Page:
Fatima graduated in 2009 from Stanford University with degrees in Human Biology and African Studies. She served as President of the Muslim Student Awareness Network (MSAN) and as a staff member at the Women’s Community Center. She received the James W. Lyons Service Award in 2008 from Stanford.
Summer Moore-Estes 2011
Summer Moore-Estes worked as the Cleary Fellow in the summer of 2011. While a Cleary fellow, she drafted an amicus brief for the Board of Immigration Appeals and helped prepare clients for their asylum hearings. She also worked with clients in filing various documents with USCIS. After her fellowship, Summer spent two semesters at the Clinic – one placed at HLS, the other at GBLS – and was Co-President of the Harvard Immigration Project. She graduated in May 2013. She was awarded a Public Interest Venture Fund Fellowship to work with GBLS and the Massachusetts Immigrant and Refugee Advocacy Coalition (MIRA) after graduation.
Alison Davidian 2010
Alison was a 2010 L.L.M. graduate of Harvard Law School. She worked at HIRC at a Cleary Fellow during the summer after her graduation. She holds a B.A. and an L.L.B., first class honors, from the University of Sydney.
After working at HIRC, Alison won the Henigson Human Rights Fellowship. She spent part of her fellowship year working with Equality Now in Zambia, and then went on to work in Eastern Congo with the Gender Justice Unit of the International Center for Transitional Justice (ICTJ). There, she assisted in strengthening the capacity of women’s rights organizations and other civil society groups. She subsequently served as a Transitional Justice Consultant at UN Women Uganda.
Nikki Flores 2009
Nikki served as a Cleary Fellow during the summer of 2009. She worked on an amicus brief for the Board of Immigration Appeals in a case involving issues of domestic violence and persecution on account of social group membership. She also worked with a number of clients at various stages of the asylum process and helped with clinic intakes. After she graduated from Harvard Law School in February 2011, Nikki continued to work with the Clinic as a volunteer. Nikki is currently a law clerk for the Honorable Elaine E. Bucklo of the Northern District of Illinois, in Chicago. She will be joining the USCIS Office of General Counsel in Chicago in Fall 2013.
Carl and Lily Pforzheimer Foundation Public Service Summer Fellow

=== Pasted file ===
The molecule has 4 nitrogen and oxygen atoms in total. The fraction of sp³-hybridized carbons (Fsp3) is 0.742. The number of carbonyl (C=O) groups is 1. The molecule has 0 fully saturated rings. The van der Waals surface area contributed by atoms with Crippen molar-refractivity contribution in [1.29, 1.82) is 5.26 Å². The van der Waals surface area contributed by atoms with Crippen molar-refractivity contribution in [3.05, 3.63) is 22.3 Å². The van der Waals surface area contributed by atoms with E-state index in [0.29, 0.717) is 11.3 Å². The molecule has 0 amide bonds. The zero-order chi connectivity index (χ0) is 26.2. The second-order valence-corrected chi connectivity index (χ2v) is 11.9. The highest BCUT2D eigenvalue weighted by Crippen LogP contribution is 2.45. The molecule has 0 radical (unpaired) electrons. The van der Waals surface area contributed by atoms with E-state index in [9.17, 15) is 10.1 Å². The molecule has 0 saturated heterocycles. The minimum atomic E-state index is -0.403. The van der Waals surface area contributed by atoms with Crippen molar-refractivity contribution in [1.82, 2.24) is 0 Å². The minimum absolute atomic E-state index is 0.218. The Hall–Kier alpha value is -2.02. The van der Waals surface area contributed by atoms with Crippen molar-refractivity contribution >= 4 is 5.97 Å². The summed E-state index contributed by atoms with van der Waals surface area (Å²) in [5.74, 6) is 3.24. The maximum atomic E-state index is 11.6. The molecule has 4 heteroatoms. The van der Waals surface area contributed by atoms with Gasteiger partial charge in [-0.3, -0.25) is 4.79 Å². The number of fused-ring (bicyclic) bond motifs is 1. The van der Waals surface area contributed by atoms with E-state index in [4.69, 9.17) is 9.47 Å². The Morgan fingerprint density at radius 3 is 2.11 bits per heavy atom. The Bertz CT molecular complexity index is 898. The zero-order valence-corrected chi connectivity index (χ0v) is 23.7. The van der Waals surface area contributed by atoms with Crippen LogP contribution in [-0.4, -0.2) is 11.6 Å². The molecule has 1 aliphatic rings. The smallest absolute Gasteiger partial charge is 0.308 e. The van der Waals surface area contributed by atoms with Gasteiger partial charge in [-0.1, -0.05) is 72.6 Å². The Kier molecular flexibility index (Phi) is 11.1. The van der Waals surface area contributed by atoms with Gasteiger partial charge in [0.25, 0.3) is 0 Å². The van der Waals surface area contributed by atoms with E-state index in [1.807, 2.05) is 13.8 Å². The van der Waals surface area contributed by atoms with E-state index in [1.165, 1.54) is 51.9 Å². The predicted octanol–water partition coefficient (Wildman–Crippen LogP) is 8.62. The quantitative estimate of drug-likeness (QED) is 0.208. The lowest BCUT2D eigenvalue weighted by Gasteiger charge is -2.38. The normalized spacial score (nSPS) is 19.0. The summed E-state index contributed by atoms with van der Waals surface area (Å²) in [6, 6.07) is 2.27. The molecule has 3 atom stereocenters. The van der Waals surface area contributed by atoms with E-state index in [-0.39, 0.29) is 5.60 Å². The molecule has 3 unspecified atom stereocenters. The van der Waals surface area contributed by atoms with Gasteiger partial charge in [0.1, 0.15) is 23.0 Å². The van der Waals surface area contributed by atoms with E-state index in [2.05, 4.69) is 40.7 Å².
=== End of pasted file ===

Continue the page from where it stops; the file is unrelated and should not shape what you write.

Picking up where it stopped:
Raviv Murciano 2010
Supported by a Carl and Lily Pforzheimer Foundation fellowship, Raviv Murciano-Goroff helped HIRC create and maintain a web presence with information for immigrants, refugees, and asylum applicants seeking assistance and resources. Raviv’s interest in serving the needs of asylum seekers and immigrants stemmed from his experiences as an intern for the Boston Juvenile Courts and later for the Massachusetts Office of the Child Advocate. Getting to know youth identified in Massachusetts as “Children in Need of Services,” many of whom had immigrated to the United States, Raviv aimed to address the need to create accessible guides to community resources for immigrants, refugees, and their families. Following his fellowship, Raviv worked at the National Bureau of Economic Research to better understand and challenge some of the systemic causes of social and economic problems in America.
Abel S. Delgado
Abel graduated in 2013 from Tulane Law School. Inspired by his Cuban exile family members and the diverse immigrant community he was raised in, he decided to pursue a career in indigent immigration defense. In law school, he represented clients filing for humanitarian immigration relief, visited detention centers in Louisiana to conduct “Know Your Rights” presentations, and attended committee meetings of the Louisiana State Legislature to advocate for immigrant rights. Before interning at the Harvard Immigration and Refugee Clinic, he was a student practitioner at the Immigration Section of the Stuart H. Smith Law Clinic and Center for Social Justice. Abel served as Tulane’s Chief Administrator of the Honor Board and President of the Federalist Society. He received his B.A. in Global Politics from Washington and Lee University.